The cost of collisions in Canada has recently been estimated at $62.7 billion per year. This estimate of the cost of motor vehicle collisions includes direct and indirect costs.
Direct costs relate to property damage, emergency response, hospital care, other medical care and insurance administration, out-of-pocket expenses by victims of motor vehicle collisions, and traffic delays resulting in lost time, extra fuel use, and environmental pollution.
Indirect costs relate to human consequences of collisions, such as partial and total disability of victims, productivity and work days lost, as well as the pain and suffering of victims and their families.
The notice-of-defect provision in the current Motor Vehicle Safety Act, which is the subject of this bill, is an integral part of the act, aimed at reducing the risk of death and injury associated with vehicles and vehicle use.
The notice of defect provision mandates and establishes criteria under which a company must inform the minister and owners of affected vehicles and equipment when a defect in the design, construction, or functioning of the vehicle or equipment that is likely to affect any person's safety has been identified by the company.
Transport Canada receives on average 1,700 complaints a year from the public, and each complaint is reviewed and actioned as warranted. This year, with the increased media activity, there have been approximately 1,000 public complaints to date. During the same time, approximately 35,000 complaints were received by the United States National Highway Traffic Safety Administration.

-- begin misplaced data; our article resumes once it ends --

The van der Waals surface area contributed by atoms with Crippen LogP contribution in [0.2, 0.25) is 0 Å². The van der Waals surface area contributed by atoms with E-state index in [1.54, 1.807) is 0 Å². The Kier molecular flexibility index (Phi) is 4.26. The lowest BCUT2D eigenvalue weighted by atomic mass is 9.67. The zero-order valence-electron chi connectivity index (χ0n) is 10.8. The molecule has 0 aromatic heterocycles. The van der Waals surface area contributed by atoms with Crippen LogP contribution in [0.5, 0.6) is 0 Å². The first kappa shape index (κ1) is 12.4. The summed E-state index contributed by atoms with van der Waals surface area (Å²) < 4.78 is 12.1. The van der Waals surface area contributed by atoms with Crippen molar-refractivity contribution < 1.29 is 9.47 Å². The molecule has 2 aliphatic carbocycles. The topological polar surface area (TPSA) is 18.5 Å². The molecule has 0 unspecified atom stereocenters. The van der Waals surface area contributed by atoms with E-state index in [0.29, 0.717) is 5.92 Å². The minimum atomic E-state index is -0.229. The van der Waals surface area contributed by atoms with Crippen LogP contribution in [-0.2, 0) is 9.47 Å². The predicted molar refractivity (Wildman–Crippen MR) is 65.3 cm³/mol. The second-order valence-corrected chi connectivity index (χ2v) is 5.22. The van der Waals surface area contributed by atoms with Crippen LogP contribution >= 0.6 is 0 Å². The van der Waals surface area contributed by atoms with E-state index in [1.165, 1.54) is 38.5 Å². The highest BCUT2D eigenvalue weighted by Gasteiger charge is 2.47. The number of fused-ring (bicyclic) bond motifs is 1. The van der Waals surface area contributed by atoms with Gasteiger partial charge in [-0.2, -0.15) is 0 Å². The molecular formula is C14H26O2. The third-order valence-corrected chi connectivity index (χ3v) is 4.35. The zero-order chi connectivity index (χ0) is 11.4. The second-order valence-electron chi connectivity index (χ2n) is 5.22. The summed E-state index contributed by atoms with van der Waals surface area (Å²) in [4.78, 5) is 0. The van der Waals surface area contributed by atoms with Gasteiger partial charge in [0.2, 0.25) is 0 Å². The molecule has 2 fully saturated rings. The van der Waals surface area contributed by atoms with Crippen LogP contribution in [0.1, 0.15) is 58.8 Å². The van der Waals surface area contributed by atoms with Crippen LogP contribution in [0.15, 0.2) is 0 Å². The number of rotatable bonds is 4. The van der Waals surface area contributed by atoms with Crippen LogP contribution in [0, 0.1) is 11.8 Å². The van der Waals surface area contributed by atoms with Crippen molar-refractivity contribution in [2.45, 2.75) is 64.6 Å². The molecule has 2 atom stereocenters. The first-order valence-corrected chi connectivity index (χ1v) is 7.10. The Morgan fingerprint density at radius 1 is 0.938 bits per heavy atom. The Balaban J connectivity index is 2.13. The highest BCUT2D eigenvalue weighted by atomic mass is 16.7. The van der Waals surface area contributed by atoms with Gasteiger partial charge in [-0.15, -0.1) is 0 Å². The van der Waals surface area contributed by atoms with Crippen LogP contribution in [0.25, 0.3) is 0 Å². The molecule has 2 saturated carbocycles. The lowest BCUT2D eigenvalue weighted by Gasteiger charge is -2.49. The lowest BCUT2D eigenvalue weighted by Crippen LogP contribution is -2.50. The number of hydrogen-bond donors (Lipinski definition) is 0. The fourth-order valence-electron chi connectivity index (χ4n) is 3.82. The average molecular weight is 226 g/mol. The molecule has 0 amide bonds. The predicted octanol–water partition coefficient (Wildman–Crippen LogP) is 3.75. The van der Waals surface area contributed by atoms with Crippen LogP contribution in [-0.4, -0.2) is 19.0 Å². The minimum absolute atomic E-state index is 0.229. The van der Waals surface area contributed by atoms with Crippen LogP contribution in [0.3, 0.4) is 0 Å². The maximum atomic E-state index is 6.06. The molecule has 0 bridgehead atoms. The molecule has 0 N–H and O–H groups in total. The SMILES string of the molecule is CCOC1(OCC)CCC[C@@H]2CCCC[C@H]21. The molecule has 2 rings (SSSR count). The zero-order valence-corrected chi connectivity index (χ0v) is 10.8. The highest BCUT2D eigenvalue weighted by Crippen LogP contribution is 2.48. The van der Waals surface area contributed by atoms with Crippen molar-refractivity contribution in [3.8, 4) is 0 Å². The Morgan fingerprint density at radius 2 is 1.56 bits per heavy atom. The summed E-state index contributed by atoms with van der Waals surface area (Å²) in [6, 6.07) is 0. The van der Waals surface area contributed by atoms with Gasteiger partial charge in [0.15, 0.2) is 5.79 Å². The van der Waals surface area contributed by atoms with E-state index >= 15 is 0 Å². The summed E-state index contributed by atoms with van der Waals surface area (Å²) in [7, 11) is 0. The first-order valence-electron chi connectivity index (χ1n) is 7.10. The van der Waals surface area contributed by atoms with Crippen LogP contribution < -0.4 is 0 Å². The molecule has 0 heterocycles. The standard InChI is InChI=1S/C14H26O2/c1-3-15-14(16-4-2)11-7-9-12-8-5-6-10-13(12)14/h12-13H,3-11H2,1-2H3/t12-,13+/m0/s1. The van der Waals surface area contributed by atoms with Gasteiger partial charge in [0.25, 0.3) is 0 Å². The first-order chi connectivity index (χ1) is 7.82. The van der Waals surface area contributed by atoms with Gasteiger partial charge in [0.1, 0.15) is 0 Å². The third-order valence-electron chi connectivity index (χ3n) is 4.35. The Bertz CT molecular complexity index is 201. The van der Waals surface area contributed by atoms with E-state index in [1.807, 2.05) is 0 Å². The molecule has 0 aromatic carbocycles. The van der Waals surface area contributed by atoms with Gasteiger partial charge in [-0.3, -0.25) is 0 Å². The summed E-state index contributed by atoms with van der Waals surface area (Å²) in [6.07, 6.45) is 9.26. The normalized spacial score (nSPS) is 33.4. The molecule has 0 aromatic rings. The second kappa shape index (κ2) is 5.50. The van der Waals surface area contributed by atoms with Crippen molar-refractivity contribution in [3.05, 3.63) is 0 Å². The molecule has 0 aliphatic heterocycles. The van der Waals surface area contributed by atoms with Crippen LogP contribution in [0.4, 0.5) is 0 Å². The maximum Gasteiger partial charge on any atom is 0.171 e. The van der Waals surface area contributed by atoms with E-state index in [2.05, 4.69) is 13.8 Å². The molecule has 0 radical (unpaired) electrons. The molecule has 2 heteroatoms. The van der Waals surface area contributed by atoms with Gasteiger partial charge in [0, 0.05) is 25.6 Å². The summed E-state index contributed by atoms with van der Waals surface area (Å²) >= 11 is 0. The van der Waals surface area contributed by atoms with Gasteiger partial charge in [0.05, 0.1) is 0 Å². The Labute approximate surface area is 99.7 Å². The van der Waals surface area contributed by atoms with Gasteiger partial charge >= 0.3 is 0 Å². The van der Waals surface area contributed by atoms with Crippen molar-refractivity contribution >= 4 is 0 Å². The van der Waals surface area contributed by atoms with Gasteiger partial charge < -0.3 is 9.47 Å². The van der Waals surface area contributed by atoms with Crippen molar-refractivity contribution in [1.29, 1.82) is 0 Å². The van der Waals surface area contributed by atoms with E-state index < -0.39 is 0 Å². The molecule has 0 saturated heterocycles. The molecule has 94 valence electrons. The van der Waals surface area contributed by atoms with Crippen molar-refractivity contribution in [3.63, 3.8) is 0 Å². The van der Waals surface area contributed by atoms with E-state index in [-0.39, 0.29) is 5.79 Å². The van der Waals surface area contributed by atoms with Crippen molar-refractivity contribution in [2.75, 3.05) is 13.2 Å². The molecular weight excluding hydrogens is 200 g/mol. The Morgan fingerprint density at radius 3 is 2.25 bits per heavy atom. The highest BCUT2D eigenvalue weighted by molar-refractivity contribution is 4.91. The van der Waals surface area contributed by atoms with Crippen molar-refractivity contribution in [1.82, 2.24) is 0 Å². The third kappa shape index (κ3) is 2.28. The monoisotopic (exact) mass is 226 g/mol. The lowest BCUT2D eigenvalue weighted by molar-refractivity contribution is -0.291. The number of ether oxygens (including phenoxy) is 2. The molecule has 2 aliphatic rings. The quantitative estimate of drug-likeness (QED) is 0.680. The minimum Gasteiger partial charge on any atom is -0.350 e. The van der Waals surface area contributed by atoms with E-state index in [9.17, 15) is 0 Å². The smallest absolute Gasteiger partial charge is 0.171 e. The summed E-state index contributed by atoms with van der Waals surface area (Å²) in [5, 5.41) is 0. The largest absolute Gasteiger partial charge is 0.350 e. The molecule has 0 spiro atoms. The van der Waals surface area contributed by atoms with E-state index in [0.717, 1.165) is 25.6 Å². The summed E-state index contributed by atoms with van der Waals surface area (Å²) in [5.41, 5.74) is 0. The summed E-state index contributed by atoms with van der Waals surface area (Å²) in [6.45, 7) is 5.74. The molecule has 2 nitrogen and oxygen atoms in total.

The number of recalls recorded and monitored by Transport Canada has increased significantly in the last 10 years to approximately 400 recalls per year. The volume of vehicles recalled over the last ten years averages two million vehicles per year. It is estimated that approximately 10% of the recall notices occur as a result of investigations carried out by Transport Canada inspectors. It is also estimated that the recalls resulting from Transport Canada's actions account for approximately 50% of the total volume of vehicles being recalled annually.
It is difficult to attribute the increase in the number of recalls to any single factor. The industry and the world economy have evolved significantly over the last decade and a number of conditions have to be taken into account.
First, with the population increase and the rising standards of living, the total number of vehicles sold has increased. There are also more makes and models of vehicles being imported and sold. Furthermore, there has been a significant increase in the technological complexity of vehicles. As well, a number of new entrants are involved in the international commerce of vehicles.
This government remains committed to addressing road safety by exercising its powers and authorities under the act. By supporting Road Safety Vision 2010, a joint initiative between the federal, provincial, and territorial governments and other partners, we can contribute to achieving this vision and set a standard of leadership for our road safety partners by maintaining the integrity of the Motor Vehicle Safety Act.
I thank the House for the opportunity to provide some background information on the Motor Vehicle Safety Act, and to suggest how, with modifications, we can strike the right balance so that the act continues to be a strong anchor for road safety in Canada.